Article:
Coles’ community hour named best brand initiative by consumers during COVID-19

The COVID-19 brand initiative that won the most approval from Australian consumers is Coles’ community shopping hour to help the elderly and vulnerable access groceries.

Research commissioned by DDB and performed by Pureprofile on which COVID-19 initiatives were best received by consumers found Foxtel’s offer of three months of free access to its movie channels was considered to be the least meaningful.

Supermarkets’ community hours for vulnerable shoppers have been deemed to be the most meaningful brand activities.

Coles’ community hour was followed by Qantas arranging for stood down baggage handlers to work as shelf packers at Woolworths, which has also been running a dedicated shopping hour for customers. The research was conducted by Pureprofile between the 2nd and 4th of April from a group of 1011 Australian consumers. The consumers responded to a closed question survey with multiple choice answers reflecting a chosen selection of brands.

Other highly rated initiatives were Westpac offering ‘mortgage holidays’ to borrowers significantly impacted by the crisis and Telstra offering unlimited home data for personal and small business customers. The research, which was provided to be a general check of consumer sentiment during this time, reflected the perception of consumers around big Australian brands who have undertaken initiatives specific to COVID-19.

DDB Sydney’s managing director of strategy and innovation, Leif Stromnes, explained that brands were being judged by the values they are exhibiting in their activities. The purpose of the survey was to find the value brands can add to their perception with Australian consumers during times like the coronavirus pandemic.

“Consumers are judging brands by their helpfulness, their actions, and the values they exhibit. Participating in the COVID-19 conversation is a double-edged sword and it is easy to get it wrong,” Stromnes said.

“Gratuitously offering messages of support is net negative. Taking proactive action as a brand, for instance, letting people know how you are operating during the crisis, is seen as helpful and relevant.

“Brands that have made a sacrifice for their customers, their communities and their staff are being rewarded. A good example of this is Westpac offering mortgage holidays for customers affected by the crisis.

“Competence and legitimacy are also important. When brands take action, it needs to be true to their expertise, such as Coles offering an exclusive hour of shopping to the elderly, the vulnerable, and front-line health workers. The size and scale of Coles, the fact that it is seen as an essential service, and its reach into every corner of the country, makes this gesture a winner,” he concluded.

Coles, Westpac and McDonald’s are clients of DDB. The agency has also previously worked with Foxtel.

66% of respondents said they want to hear from brands at this time. Unsurprisingly, based on the result for Coles’ initiative, communications from grocers, food and beverage providers and retail outlets were the most valued by consumers. 28.2% of respondents were interested in communications from fast food outlets, and 27.8% were after correspondence from healthcare, fitness and wellness businesses.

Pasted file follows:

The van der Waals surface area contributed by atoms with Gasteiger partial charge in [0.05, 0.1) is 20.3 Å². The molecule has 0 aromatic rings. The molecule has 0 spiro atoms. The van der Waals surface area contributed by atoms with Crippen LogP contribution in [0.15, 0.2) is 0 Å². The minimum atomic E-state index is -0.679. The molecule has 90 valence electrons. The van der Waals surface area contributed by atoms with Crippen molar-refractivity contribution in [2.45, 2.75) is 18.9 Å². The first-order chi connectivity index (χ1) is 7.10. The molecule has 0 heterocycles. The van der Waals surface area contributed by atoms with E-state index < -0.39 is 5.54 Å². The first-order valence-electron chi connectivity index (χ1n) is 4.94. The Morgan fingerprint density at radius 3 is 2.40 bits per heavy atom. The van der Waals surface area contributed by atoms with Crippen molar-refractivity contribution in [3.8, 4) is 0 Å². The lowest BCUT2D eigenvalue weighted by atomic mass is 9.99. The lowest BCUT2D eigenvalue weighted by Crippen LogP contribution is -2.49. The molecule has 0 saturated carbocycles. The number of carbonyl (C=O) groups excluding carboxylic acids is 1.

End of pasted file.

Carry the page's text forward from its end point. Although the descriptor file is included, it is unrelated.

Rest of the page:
Travel and tourism industry also rated highly, with 26.1% of respondents seeking communication from the brands in this area.

The travel and tourism industry received a surprising level of interest from consumers.

Stromnes added that brands in industries receiving the lowest interest from consumers will find advertising ‘futile’ while people remain in lockdown.

“It is difficult for brands to advertise if consumers are just not listening,” Stromnes said.

“While we are seeing very high interest in perceived essential services industries such as grocery, it is a different story for categories such as insurance and hospitality. These categories are literally ‘frozen’ by the lockdown. Under these circumstances, advertising is futile because there is no consumer relevance at all.

“But things will change. Australia will move from lockdown into a partial recovery mode, and different categories will open up and become relevant again. It is likely that things like sports, travel and tourism – local – and even hospitality will enjoy a post lockdown boom.

“When the conditions are right, advertising will be a very effective weapon. The important thing is to read the sentiment and make sure you are ready to go as soon as the conditions are right because the first-mover advantage will be huge.”

Further insights from the research also found that consumers prioritised communications from brands which detailed the measures taken to keep staff and customers safe, and how the brands are helping the vulnerable and community.

The generic ‘We’re here for you’ emails that were all-too-common in March rated the lowest on a scale of what brands should be doing for consumers.

The financial impact of the crisis on consumers’ wallets was also apparent in the research, with 75.4% of consumers still interested in hearing about brand deals and offers.

Stromnes said: “Brands that are sensitive to people’s emotional state are winning.

“As we move from lockdown into a slow recovery phase, brands will have the opportunity to be more playful, and if it’s true to their personality, even humorous.

“Inevitably, as we start to enjoy some new-found freedoms, brands that are in-tune with customer sentiment will find an emotional sweet spot that will pay back handsomely.”


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